1Science Systems and Applications, Inc., Lanham, Maryland, USA
2NASA Goddard Space Flight Center, Greenbelt, Maryland, USA
3Morgan State University, Baltimore, Maryland, USA
4Science Applications International Corp., Beltsville, Maryland, USA
Received: 07 Aug 2013 – Discussion started: 10 Oct 2013
Abstract. The new Ozone Mapping and Profiler Suite (OMPS), which launched on the Suomi National Polar-orbiting Partnership satellite in October 2011, gives a detailed view of the development of the Antarctic ozone hole and extends the long series of satellite ozone measurements that go back to the early 1970s. OMPS includes two modules – nadir and limb – to measure profile and total ozone concentrations. The new limb module is designed to measure the vertical profile of ozone between the lowermost stratosphere and the mesosphere. The OMPS observations over Antarctica show excellent agreement with the measurements obtained from independent satellite and ground-based instruments. This validation demonstrates that OMPS data can ably extend the ozone time series over Antarctica in the future. The OMPS observations are used to monitor and characterize the evolution of the 2012 Antarctic ozone hole. While large ozone losses were observed in September 2012, a strong ozone rebound occurred in October and November 2012. This ozone rebound is characterized by rapid increases of ozone at mid-stratospheric levels and a splitting of the ozone hole in early November. The 2012 Antarctic ozone hole was the second smallest on record since 1988.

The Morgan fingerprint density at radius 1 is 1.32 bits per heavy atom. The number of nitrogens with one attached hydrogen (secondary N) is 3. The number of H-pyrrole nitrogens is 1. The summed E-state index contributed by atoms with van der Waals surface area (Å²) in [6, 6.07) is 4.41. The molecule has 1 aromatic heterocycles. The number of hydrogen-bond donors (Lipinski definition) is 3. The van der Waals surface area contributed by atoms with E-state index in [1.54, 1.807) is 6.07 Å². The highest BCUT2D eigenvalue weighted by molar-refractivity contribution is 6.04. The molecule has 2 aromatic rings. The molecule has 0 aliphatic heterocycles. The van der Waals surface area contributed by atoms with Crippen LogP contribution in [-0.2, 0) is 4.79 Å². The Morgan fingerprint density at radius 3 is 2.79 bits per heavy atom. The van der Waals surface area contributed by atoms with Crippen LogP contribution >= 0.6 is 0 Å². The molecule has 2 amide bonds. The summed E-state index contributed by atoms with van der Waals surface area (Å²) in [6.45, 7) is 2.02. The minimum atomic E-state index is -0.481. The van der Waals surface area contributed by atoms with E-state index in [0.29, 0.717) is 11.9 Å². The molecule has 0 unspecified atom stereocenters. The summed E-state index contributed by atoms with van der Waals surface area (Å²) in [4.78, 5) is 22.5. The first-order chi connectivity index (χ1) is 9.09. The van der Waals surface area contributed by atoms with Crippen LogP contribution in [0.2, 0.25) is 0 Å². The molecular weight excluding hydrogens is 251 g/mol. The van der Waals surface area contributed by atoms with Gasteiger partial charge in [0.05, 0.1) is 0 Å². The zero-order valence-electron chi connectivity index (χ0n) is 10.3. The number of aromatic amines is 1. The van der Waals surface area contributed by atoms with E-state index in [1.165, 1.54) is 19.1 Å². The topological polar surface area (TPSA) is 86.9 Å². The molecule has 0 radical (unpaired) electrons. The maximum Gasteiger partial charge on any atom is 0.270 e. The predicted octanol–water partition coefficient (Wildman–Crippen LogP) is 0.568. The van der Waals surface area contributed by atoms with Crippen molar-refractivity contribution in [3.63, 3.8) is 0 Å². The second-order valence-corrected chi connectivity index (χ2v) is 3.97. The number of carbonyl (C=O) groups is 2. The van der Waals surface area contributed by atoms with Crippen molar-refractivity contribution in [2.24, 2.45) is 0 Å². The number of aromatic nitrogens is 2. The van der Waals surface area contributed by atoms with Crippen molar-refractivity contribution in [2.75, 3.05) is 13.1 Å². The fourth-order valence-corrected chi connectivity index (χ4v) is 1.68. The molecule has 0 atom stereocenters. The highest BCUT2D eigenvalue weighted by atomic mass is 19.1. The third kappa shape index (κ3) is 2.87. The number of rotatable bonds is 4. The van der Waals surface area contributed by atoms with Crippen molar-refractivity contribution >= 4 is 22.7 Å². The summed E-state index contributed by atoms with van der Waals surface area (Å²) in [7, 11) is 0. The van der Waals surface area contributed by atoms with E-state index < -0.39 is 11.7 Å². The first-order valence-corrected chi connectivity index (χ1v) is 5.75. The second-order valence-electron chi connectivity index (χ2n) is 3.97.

Revised: 28 Jan 2014 – Accepted: 31 Jan 2014 – Published: 06 Mar 2014
Kramarova, N. A., Nash, E. R., Newman, P. A., Bhartia, P. K., McPeters, R. D., Rault, D. F., Seftor, C. J., Xu, P. Q., and Labow, G. J.: Measuring the Antarctic ozone hole with the new Ozone Mapping and Profiler Suite (OMPS), Atmos. Chem. Phys., 14, 2353-2361, doi:10.5194/acp-14-2353-2014, 2014.